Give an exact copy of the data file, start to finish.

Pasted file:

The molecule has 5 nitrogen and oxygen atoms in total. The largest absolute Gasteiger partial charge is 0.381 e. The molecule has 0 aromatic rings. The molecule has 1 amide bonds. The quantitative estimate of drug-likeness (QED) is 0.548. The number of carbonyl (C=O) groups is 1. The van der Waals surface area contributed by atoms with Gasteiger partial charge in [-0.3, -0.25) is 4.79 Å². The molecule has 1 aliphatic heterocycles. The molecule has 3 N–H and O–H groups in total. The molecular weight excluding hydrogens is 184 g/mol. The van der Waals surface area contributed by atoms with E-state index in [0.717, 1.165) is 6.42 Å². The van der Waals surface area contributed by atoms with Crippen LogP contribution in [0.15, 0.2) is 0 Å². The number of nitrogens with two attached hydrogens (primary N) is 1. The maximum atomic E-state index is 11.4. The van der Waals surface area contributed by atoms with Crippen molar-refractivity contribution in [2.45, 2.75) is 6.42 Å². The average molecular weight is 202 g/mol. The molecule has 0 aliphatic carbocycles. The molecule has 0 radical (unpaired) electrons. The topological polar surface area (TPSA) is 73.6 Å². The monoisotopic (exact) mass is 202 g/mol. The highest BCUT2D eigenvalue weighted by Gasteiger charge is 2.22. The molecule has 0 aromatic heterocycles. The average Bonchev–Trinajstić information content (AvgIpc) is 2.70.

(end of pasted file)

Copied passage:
The molecule has 5 nitrogen and oxygen atoms in total. The largest absolute Gasteiger partial charge is 0.381 e. The molecule has 0 aromatic rings. The molecule has 1 amide bonds. The quantitative estimate of drug-likeness (QED) is 0.548. The number of carbonyl (C=O) groups is 1. The van der Waals surface area contributed by atoms with Gasteiger partial charge in [-0.3, -0.25) is 4.79 Å². The molecule has 1 aliphatic heterocycles. The molecule has 3 N–H and O–H groups in total. The molecular weight excluding hydrogens is 184 g/mol. The van der Waals surface area contributed by atoms with E-state index in [0.717, 1.165) is 6.42 Å². The van der Waals surface area contributed by atoms with Crippen LogP contribution in [0.15, 0.2) is 0 Å². The number of nitrogens with two attached hydrogens (primary N) is 1. The maximum atomic E-state index is 11.4. The van der Waals surface area contributed by atoms with Crippen molar-refractivity contribution in [2.45, 2.75) is 6.42 Å². The average molecular weight is 202 g/mol. The molecule has 0 aliphatic carbocycles. The molecule has 0 radical (unpaired) electrons. The topological polar surface area (TPSA) is 73.6 Å². The monoisotopic (exact) mass is 202 g/mol. The highest BCUT2D eigenvalue weighted by Gasteiger charge is 2.22. The molecule has 0 aromatic heterocycles. The average Bonchev–Trinajstić information content (AvgIpc) is 2.70.